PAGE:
Three out of ten people are using the pension freedoms to put extra cash in bank accounts due to concerns about the economy, according to Citizens Advice.
Its research, which looks at how consumers have been reacting to the pension freedoms that came into place last April, mentions Brexit and uncertainty weighing on peoples' decisions.
The body also found one in eight accessing their pots face unexpected tax or welfare losses.
But this bad news is countered by 35% stating they believe the reforms have directly improved their retirement prospects.
Among those who said they are better off following the introduction of pension freedoms, a majority (77%) said this is because they have more control over their money.
The research is based on a ComRes poll between 17 March and 1 April of 501 people who have accessed their pensions since the flexibilities were introduced.
Citizens Advice chief executive Gillian Guy said: "With annuity rates falling, uncertainty around returns on drawdown products and the drop in interest rates many are opting to manage their savings themselves, through bank accounts or investments. Others are taking the opportunity to clear debts which would otherwise hang over their retirement."
Yet the pension freedoms are popular with consumers, he added.
Citizens Advice makes a number of recommendations to ensure the benefits of freedoms are fully realised.
Consumers should be encouraged to consider future care costs and the Financial Conduct Authority should review whether warnings are being targeted well enough.
Royal London policy director Steve Webb (pictured above) warned the big risk to the success of the freedoms is not people overspending their savings, but putting the money into bank accounts that pay little interest.
"It is vital that anyone considering taking their money out of their pension pot has access to high quality advice and guidance, which stresses the option of leaving the money invested.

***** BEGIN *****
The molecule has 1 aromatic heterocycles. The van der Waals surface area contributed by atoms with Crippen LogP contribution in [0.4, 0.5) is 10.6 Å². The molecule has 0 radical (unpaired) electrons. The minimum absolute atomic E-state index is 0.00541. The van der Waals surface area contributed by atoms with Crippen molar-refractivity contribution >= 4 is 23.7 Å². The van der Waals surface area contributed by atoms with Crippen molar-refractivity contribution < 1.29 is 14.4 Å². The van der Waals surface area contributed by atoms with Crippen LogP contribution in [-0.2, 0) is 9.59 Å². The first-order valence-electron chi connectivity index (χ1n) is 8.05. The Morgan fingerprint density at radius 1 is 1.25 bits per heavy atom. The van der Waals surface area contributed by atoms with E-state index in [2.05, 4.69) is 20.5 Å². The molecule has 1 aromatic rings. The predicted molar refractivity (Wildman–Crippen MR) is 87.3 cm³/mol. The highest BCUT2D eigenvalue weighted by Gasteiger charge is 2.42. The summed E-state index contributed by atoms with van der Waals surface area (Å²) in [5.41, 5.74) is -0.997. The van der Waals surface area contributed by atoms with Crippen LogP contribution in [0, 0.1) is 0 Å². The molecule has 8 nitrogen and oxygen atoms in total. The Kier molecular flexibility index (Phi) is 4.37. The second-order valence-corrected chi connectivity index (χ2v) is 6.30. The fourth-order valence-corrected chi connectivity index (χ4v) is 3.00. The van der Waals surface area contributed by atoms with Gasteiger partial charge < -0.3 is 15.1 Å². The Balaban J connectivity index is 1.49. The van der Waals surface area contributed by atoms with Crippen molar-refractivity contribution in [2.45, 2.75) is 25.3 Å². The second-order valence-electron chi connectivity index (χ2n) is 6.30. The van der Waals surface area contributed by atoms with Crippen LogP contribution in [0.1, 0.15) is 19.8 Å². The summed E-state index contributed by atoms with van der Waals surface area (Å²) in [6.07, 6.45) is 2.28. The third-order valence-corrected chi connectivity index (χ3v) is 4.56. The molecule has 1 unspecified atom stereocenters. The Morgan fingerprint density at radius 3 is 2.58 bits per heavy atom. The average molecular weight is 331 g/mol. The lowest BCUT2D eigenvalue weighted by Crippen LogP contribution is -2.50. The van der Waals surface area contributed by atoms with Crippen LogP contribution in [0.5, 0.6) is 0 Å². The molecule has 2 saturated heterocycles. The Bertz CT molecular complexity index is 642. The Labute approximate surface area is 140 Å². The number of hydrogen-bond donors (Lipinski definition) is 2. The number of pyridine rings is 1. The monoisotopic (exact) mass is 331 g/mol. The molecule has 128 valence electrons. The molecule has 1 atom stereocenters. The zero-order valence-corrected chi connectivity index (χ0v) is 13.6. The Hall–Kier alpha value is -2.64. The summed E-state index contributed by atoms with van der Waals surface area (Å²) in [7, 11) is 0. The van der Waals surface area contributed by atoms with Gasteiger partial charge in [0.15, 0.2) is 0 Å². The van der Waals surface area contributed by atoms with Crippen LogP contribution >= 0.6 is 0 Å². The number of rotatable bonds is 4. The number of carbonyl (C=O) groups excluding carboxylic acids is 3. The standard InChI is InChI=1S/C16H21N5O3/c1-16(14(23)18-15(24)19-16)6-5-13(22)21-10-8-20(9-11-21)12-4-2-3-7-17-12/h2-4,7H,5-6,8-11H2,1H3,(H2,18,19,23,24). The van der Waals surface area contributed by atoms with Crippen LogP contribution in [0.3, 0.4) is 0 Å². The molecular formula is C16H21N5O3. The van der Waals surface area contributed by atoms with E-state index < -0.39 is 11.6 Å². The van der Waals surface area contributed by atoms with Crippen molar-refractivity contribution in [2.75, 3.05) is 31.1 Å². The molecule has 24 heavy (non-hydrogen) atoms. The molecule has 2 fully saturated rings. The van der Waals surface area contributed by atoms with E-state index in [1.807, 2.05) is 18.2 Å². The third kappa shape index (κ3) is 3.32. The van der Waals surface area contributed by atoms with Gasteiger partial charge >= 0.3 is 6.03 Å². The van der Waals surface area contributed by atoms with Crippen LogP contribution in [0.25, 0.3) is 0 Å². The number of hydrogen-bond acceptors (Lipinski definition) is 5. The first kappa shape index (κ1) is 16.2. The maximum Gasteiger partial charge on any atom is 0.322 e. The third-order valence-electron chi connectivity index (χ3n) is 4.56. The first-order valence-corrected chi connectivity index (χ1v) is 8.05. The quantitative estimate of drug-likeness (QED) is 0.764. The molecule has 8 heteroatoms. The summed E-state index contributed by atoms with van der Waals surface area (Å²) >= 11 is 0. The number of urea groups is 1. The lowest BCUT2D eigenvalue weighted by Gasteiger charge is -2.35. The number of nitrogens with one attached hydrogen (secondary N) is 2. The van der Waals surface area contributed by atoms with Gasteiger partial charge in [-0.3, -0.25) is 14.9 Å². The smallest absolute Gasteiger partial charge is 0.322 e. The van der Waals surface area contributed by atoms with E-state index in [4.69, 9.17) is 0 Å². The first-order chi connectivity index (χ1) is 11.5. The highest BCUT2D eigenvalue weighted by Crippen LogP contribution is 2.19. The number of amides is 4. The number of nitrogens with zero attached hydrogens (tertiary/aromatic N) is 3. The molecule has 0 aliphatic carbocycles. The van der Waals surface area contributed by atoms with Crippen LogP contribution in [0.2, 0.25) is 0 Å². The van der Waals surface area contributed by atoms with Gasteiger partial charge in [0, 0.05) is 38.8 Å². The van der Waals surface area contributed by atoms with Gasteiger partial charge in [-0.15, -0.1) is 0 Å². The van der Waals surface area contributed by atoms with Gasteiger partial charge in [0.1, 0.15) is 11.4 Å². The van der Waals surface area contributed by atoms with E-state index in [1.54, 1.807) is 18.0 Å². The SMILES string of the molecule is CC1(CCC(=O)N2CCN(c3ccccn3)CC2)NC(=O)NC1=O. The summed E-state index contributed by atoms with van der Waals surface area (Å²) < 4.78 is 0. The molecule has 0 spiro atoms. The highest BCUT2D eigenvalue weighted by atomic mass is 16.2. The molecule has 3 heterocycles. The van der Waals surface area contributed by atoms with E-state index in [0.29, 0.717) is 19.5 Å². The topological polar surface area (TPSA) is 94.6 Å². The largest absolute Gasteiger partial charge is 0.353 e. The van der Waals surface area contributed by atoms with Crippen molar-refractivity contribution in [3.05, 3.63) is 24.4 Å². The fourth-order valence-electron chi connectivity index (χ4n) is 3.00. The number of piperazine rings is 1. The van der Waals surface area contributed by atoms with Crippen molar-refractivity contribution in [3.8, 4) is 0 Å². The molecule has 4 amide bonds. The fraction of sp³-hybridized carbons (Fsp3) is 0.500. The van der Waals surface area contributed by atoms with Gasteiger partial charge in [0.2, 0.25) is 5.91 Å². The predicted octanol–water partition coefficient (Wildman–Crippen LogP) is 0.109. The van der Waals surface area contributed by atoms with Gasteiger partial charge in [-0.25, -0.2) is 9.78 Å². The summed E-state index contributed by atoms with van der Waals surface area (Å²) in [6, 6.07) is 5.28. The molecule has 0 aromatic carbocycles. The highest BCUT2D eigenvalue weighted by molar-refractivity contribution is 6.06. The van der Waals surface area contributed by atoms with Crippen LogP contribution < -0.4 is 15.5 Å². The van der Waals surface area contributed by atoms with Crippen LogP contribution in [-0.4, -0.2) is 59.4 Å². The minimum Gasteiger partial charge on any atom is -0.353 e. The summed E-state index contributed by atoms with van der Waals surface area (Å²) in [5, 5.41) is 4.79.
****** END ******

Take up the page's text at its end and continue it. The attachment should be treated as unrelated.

"Consumers need to be made aware that putting your cash in an account paying very little interest is not a safe option and will mean that you are missing out on the returns you could get if you left your pot invested."
Intelligent Pensions head of pathways Andrew Pennie added it is important people do not make snap decisions when using their freedoms. "Mistakes are easy, often irreversible and usually come at a heavy cost."
The reconciliation and rectification sub-committee of the Guaranteed Minimum Pension Equalisation Working Group (GMPEWG) has published guidance on communicating with members.
Nykol O’Shea looks at how trustees can aid members in dividing pension wealth as the UK moves away from a fault-based divorce system.
EValue has launched a range of investment pathway solutions ahead of the implementation deadline next February.
The Work and Pensions Committee (WPC) has asked the industry for “workable solutions” to address the problem of problem of proliferating small pension pots.
A total of 340,000 people withdrew £2.3bn in flexible payments from their pensions in the second quarter of 2020, according to HM Revenue & Customs (HMRC).